With the new era, gender roles are getting blurry and the gender divides is practically non-existent. Notwithstanding the fact that we are in charge of the uterus and bearing babies, mother, and father both contribute to rearing babies in today’s evolved family structure. The father is not anymore the sole breadwinner and many families take a call as to who should work after a baby is born taking into account total earnings and insurance benefits. It isn’t surprising that some fathers these days have taken the nurturer’s role and the mother is the hunter-gatherer so to speak.

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Where lines of societal norms are getting blurred, the concept of maternity break also becomes a wee bit redundant. In more progressive countries such as The Netherlands and Sweden, family breaks are given instead of the singular lump of maternity break as seen in India. If you think practically, in a nuclear family a woman cannot get by alone looking after herself and the baby especially in the first few weeks. She needs to focus on herself and her baby and try to get as much rest as possible and not worry about the dishes and ordering diapers. When everyone wants to stand independently on their own two feet, there is not much of a backup support system in place in the tiny nuclear setup.

When the Indian parliament increased the paid maternity break from twelve to twenty-six weeks in 2017, women rejoiced in the country but only temporarily. When the buzz of this bold change wore off, did we come to realize that this supposed blessing was a curse for gender equality. Women were seen as a liability in the company, someone who would get knocked up and leech resources from the business for six months. And to prove themselves as worthy of being employable and an asset in the workplace, more women rushed to rejoin work and prove their usefulness within a month or so after their deliveries. Weeks of paid maternity leave lay wasted as new mothers scurried to join back the rat race that their corporates were.

I am a feminist but I do not believe in gender equality. For as long as women have to bear children in their wombs, the genders cannot be equal.

We have a mighty responsibility placed on our shoulders by nature. If we could share our baby-bearing burden with our husbands, we would do it without thinking but as for now, as our worlds and families shrink, and our duties expand in this disconnected family unit, parental leave and not maternity leave is the way to go. I say this because:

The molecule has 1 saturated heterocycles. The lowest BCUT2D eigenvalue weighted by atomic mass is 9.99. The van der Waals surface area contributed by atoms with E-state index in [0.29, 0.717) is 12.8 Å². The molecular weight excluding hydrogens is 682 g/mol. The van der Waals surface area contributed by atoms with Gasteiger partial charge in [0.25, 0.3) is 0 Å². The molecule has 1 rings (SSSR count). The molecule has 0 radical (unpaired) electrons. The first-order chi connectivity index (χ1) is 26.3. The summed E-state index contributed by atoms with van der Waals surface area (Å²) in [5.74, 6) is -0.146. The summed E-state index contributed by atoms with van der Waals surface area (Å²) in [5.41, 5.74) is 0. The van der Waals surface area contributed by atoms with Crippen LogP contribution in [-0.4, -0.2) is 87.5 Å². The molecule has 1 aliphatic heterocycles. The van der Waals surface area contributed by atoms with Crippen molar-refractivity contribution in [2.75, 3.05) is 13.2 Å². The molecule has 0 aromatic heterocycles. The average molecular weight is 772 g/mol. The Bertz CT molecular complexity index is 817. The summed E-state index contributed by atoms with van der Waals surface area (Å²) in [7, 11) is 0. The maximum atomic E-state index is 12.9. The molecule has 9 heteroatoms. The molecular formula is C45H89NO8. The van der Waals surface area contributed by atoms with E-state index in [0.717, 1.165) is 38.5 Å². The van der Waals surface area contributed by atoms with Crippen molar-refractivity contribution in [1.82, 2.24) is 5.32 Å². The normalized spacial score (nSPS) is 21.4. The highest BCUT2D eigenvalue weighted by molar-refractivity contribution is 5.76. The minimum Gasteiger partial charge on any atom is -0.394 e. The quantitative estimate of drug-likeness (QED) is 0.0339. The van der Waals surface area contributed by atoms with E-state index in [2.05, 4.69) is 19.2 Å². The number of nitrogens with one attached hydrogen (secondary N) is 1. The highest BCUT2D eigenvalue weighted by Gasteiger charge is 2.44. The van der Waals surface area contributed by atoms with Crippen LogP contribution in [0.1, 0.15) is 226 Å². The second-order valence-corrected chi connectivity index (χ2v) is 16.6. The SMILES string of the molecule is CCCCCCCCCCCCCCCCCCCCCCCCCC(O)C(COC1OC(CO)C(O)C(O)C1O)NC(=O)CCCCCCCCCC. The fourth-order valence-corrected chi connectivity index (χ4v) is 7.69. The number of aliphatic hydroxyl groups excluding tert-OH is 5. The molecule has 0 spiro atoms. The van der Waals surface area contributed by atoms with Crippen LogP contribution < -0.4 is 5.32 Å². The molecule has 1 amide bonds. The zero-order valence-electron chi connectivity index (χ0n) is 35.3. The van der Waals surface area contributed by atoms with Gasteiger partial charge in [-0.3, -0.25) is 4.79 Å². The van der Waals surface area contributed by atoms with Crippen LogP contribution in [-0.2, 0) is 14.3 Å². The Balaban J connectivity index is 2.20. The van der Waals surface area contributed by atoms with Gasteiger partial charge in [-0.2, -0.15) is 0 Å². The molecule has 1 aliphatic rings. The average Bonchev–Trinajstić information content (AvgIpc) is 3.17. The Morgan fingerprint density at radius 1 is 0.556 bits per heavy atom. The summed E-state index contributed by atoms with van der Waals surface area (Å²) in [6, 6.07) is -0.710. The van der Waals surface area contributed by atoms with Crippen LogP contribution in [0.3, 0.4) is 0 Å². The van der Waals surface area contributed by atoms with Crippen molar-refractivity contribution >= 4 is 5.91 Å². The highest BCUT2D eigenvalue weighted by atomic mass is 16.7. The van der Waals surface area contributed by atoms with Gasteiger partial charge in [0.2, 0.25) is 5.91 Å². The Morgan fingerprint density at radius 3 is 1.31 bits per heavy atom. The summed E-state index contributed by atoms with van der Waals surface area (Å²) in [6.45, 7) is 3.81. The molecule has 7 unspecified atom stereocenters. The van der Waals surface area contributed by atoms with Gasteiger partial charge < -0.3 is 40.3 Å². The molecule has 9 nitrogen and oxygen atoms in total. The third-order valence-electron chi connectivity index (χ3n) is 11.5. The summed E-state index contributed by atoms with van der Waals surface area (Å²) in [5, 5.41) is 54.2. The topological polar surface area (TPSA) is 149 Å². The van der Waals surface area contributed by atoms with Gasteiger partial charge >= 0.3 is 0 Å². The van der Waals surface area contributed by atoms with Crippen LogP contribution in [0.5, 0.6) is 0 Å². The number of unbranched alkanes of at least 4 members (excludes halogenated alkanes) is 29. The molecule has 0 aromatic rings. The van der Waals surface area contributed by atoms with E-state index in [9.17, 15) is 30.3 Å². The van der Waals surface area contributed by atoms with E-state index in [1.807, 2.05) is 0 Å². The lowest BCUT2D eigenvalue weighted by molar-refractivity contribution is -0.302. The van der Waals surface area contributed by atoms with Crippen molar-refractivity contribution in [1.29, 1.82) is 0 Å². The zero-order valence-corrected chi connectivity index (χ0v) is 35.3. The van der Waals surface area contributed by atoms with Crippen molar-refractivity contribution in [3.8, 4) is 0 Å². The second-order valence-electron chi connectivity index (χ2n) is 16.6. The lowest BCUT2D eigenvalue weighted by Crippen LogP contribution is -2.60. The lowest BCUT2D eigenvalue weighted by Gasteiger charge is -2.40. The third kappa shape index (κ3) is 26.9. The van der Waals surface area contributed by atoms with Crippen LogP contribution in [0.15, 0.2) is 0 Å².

1. Women get to have the rest they require if her spouse/partner is there at home full time to support her without worrying about the added cost of having a new member in the house.
  2. Even though the genders are not created equal, the burden of the way employees are viewed in the workforce, as a liability or an asset, is equalized if parental leave comes into force.
  3. In the nuclear family, where duality in earning is the norm and many a times even a necessity, duality for baby care is also required. A woman cannot, and should not, be expected to care for the baby all by herself with scarce support for breastfeeding and childcare. If the baby or mother fall ill, the father is often the only support they have to fall back on. When the father is there to assist the mother in her breastfeeding journey, which is often an uphill one, she has better chances of succeeding.
  4. The long-term benefits of breastfeeding and increased mother-child bonding put to shame the short-sighted view corporates seem to have about paying the mother for six months. Take obesity for example. Breastfeeding has a protective effect on the child against obesity. To put matters in perspective, look at the number of children suffering from childhood obesity. Decreased breastfeeding is to be blamed along with long hours of sitting and engaging with gadgets. The US spends billions on healthcare of obese adults and the cost is just rising with the diseases associated with obesity.

Paid maternity leave is a great start to a new life and has more far-reaching consequences on the lives of the mother and child. And if we take away from every mother’s life this essential need, then we stand to disrupt hers and her child’s life for many years to come.

Dr Farah Adam Mukadam

Dr Farah is a family physician based in Bangalore. She is the author of the bestseller Newborns and New Moms, an urban woman’s guide to life after childbirth.

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